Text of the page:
NGOs are vital to the proper functioning of democracy, the rule of law and fundamental rights and play a role comparable to that of a free and plural media and an independent judiciary. NGOs fulfil a number of important functions including: informing the population about matters of public interest, providing the public with channels through which they can speak to their political representatives between elections and holding the authorities to account when they break the law.
The freedom of NGOs to perform their tasks is protected by European and international legal obligations binding on the EU and its member states. These include the obligation on authorities to guarantee the right to freedom of association and assembly and freedom of expression and information, contained in instruments such as the EU Charter of Fundamental Rights and the European Convention on Human Rights.
Download the full paper on the shrinking space for NGOs here
Mounting restrictions on NGOs in the EU
NGOs inside the EU are facing a growing number of restrictions that limit their ability to perform their tasks. Put otherwise, the freedom or space available to NGOs to perform their role in protecting and promoting fundamental rights, democracy and the rule of law is ‘shrinking’ or ‘closing’. These restrictions include:
Smear campaigns, administrative harassment and physical attacks
NGOs have come under sustained rhetorical attack from politicians and media close to such figures in several EU countries including Bulgaria, Croatia, Hungary, Italy, Poland and Romania. These smear campaigns are designed to undermine the public’s trust in NGOs, making the public less likely to participate in their activities or make donations. Typically, smear campaigns allege that NGOs critical of the ruling party are acting against the interests of the country or are involved in fraudulent or criminal activity. Often such campaigns try to weaken public support for NGOs as a prelude to restrictions on their activities. National authorities in some countries, such as Hungary and Bulgaria, also harass NGOs by misusing administrative procedures, such as audits, designed to tie down their resources. In some countries, such as Bulgaria, Hungary, Italy, Romania and Spain, NGOs report physical attacks against persons or property or hate speech.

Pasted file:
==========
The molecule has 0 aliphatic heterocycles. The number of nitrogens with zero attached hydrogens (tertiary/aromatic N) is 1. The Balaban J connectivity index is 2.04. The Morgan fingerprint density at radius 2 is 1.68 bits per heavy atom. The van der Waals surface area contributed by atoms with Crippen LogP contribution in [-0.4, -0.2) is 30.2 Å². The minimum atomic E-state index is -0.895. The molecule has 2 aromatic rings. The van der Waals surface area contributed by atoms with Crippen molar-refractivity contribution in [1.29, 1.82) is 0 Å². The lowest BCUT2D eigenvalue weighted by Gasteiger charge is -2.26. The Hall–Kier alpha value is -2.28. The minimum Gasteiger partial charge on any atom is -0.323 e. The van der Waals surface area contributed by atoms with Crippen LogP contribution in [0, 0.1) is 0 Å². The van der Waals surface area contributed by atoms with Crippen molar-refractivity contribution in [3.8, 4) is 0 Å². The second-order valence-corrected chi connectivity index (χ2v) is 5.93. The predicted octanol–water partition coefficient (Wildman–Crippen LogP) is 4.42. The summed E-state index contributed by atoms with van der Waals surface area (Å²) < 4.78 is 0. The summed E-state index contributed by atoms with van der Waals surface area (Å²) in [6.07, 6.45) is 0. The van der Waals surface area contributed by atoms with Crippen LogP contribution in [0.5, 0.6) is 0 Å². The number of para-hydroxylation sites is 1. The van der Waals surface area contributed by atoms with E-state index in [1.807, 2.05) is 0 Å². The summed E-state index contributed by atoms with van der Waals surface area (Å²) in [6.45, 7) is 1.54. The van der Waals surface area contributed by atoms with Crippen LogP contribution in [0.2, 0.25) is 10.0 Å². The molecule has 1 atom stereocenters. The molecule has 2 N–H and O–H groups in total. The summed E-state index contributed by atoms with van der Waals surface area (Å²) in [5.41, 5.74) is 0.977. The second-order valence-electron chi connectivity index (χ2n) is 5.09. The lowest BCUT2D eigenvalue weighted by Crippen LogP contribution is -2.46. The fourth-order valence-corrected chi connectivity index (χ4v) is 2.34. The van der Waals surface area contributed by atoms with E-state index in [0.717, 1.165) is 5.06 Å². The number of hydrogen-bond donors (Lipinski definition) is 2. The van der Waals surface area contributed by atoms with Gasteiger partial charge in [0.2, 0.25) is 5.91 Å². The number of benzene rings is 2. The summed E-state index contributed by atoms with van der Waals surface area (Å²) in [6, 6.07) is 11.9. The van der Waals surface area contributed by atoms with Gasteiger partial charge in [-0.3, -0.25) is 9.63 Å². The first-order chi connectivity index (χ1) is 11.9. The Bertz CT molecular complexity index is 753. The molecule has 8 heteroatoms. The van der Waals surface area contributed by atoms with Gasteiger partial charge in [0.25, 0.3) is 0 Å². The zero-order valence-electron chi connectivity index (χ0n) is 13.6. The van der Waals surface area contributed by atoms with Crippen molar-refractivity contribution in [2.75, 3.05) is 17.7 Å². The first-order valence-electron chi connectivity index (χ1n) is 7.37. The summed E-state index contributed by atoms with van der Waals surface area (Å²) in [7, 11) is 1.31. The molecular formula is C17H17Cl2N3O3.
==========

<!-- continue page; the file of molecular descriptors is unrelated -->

There is evidence to suggest that public funds for NGOs promoting fundamental rights and equality have fallen, partly due to more general public spending cuts. However, in some countries, such as Croatia, Hungary and Poland, funding cuts have been politically motivated with funding shifting away from NGOs critical of the ruling party and towards government-friendly and church organisations. Poland is planning to bring the distribution of public and EU funding for NGOs under direct political control, following the example of Hungary. Measures to restrict public or overseas funding for NGOs are under discussion in Bulgaria and Romania and are already in place in Ireland and Hungary.
The EU offers only modest support for NGOs to promote and protect the EU’s fundamental values. First, EU funding in this area tends to be short-term project funding rather than long-term funding to cover core operational costs. Where core funding is available, it tends to be granted only to European or international NGOs, not national NGOs. This makes it difficult for NGOs to retain or attract well-qualified staff or to make long-term plans. Second, most projects concentrate on helping the Commission ensure that national authorities implement EU law properly. For example, training or research aimed at networks of judges and lawyers, or the collection and spread of good practices aimed at civil servants and local authorities. Some projects are aimed at providing services for certain vulnerable groups such as victims of domestic violence and children. Although these are important activities, the way that NGOs protect and promote the EU’s fundamental values is through public education, watchdog activities and litigation. However, there are few examples of support for this kind of work, outside the field of non-discrimination and hate speech. Given that governments are increasingly able to attack the EU’s fundamental values with public support or acquiescence, the lack of support for NGOs to engage in awareness-raising and public education to generate support for democracy, rights and the rule of law constitutes a serious gap in EU funding.